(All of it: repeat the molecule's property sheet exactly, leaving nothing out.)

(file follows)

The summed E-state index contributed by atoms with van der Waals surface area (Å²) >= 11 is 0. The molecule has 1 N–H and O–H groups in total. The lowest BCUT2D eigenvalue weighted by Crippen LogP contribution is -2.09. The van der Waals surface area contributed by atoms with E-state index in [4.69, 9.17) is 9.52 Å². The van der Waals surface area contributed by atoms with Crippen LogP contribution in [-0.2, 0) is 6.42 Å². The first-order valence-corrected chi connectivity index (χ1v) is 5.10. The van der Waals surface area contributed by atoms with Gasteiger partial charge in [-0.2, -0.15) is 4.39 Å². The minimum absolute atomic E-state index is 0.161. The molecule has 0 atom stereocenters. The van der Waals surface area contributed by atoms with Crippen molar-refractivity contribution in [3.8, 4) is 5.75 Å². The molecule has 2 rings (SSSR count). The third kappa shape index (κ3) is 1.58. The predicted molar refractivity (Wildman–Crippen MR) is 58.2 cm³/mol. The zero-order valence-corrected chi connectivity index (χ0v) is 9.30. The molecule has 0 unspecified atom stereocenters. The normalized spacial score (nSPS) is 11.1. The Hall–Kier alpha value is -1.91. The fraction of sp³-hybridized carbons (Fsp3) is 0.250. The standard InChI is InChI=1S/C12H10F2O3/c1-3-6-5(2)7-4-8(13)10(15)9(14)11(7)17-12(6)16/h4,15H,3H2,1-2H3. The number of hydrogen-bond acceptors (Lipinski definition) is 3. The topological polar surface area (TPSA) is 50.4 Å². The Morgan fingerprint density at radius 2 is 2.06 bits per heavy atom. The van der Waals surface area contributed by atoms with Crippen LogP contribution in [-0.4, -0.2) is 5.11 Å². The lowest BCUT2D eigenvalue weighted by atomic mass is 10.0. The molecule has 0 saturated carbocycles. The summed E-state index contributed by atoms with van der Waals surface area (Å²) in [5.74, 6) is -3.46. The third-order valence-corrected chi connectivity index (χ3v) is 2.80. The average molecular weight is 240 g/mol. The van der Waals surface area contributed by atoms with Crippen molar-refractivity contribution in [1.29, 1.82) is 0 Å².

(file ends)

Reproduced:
The summed E-state index contributed by atoms with van der Waals surface area (Å²) >= 11 is 0. The molecule has 1 N–H and O–H groups in total. The lowest BCUT2D eigenvalue weighted by Crippen LogP contribution is -2.09. The van der Waals surface area contributed by atoms with E-state index in [4.69, 9.17) is 9.52 Å². The van der Waals surface area contributed by atoms with Crippen LogP contribution in [-0.2, 0) is 6.42 Å². The first-order valence-corrected chi connectivity index (χ1v) is 5.10. The van der Waals surface area contributed by atoms with Gasteiger partial charge in [-0.2, -0.15) is 4.39 Å². The minimum absolute atomic E-state index is 0.161. The molecule has 0 atom stereocenters. The van der Waals surface area contributed by atoms with Crippen molar-refractivity contribution in [3.8, 4) is 5.75 Å². The molecule has 2 rings (SSSR count). The third kappa shape index (κ3) is 1.58. The predicted molar refractivity (Wildman–Crippen MR) is 58.2 cm³/mol. The zero-order valence-corrected chi connectivity index (χ0v) is 9.30. The molecule has 0 unspecified atom stereocenters. The normalized spacial score (nSPS) is 11.1. The Hall–Kier alpha value is -1.91. The fraction of sp³-hybridized carbons (Fsp3) is 0.250. The standard InChI is InChI=1S/C12H10F2O3/c1-3-6-5(2)7-4-8(13)10(15)9(14)11(7)17-12(6)16/h4,15H,3H2,1-2H3. The number of hydrogen-bond acceptors (Lipinski definition) is 3. The topological polar surface area (TPSA) is 50.4 Å². The Morgan fingerprint density at radius 2 is 2.06 bits per heavy atom. The van der Waals surface area contributed by atoms with Crippen LogP contribution in [-0.4, -0.2) is 5.11 Å². The lowest BCUT2D eigenvalue weighted by atomic mass is 10.0. The molecule has 0 saturated carbocycles. The summed E-state index contributed by atoms with van der Waals surface area (Å²) in [5.74, 6) is -3.46. The third-order valence-corrected chi connectivity index (χ3v) is 2.80. The average molecular weight is 240 g/mol. The van der Waals surface area contributed by atoms with Crippen molar-refractivity contribution in [1.29, 1.82) is 0 Å².